In this post, I will show you how to restore files that were synchronized to the cloud, using Azure File Sync, and backups up using Azure Backup.
Note that this post is based on the preview release of Azure Backup support for Azure Files.
In my lab, a file server is synchronizing three shares (Accounting, Marketing and Sales) to the cloud using Azure File Sync. Each share is in its own sync group and is synchronizing to an Azure Files share in a general purpose storage account. Each Azure Files share is named after the synchronized folder on the file server (accounting, marketing and sales).
I have already deployed Azure Backup to protect the files and the backups are stored as snapshots with the Azure Files share in the storage account.
I have created a scenario where all of the files in the Accounting share were deleted on the file server, and this damage was synchronized to the share in Azure Files. This could also have been a ransom-ware attack. Now I will show how to restore the entire share in the storage account.
You will start the restore process in the Manage Backups blade which you can reach by:
Click Restore Share if you want to recover every item in the share. A Select Restore Point blade appears; select the backup job that you want to restore from, and then click OK. A Select Restore Location blade allows you to:
In my case, I restored to the original location and chose to overwrite any existing files (as if I was hit by ransom-ware). I clicked OK and then confirmed the task by clicking Restore. A restore job began and the files were restored from the snapshot to the original location in the share. You can monitor the restore progress in Backup Jobs in the recovery services vault.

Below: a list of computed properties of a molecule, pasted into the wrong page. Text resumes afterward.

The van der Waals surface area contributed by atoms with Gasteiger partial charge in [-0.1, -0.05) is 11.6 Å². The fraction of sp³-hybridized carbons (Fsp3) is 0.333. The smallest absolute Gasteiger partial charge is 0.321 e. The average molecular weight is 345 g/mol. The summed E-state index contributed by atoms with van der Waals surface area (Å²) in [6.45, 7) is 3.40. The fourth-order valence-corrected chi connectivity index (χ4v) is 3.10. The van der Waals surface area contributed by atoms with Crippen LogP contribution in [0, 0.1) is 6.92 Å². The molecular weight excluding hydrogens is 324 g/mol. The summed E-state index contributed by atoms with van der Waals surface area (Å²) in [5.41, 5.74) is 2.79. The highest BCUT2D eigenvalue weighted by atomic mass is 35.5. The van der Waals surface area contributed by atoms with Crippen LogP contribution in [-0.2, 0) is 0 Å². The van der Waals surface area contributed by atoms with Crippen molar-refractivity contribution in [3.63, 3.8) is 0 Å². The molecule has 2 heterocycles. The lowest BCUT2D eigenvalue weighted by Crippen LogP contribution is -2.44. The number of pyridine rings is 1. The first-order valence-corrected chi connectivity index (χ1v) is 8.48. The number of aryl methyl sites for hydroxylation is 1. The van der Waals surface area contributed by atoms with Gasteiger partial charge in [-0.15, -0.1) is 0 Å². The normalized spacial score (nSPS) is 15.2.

It took just under 14 minutes to restore nearly 4,000 files, with each file being nearly 7 MiB in size. A few minutes later, all of the files appeared in the share on the file server – this was fast because the files are “offline” (“O” attribute), meaning that users can see the files with their original names, locations, and permissions, but they are actually reparsed points or pointers that redirect to the master copies in the cloud. If a user opens the file, it is downloaded from the cloud via the file server.
You can also restore one or a subset of files from a backup. In this example, I am going to restore a file from the Accounting share to a different share in the same storage account – it could be any existing storage account in the same region.
Once again, I opened Manage Backups for the share, but this time I click File Recovery. I chose a restore point to recover from, and then the Select Restore Location Blade appeared, which allows you to specify the Recovery Location, which can be either the original share or another share in the same or another storage account. I chose Alternative Location, and then entered:
Then you click Select File to choose the file(s) that you want to restore and click OK. When you’re sure, click Restore and an Azure Backup restore job will be triggered.
The file, which was 6.83 MiB in size, was restored to the new share in 83 seconds, and appeared on the file server soon after.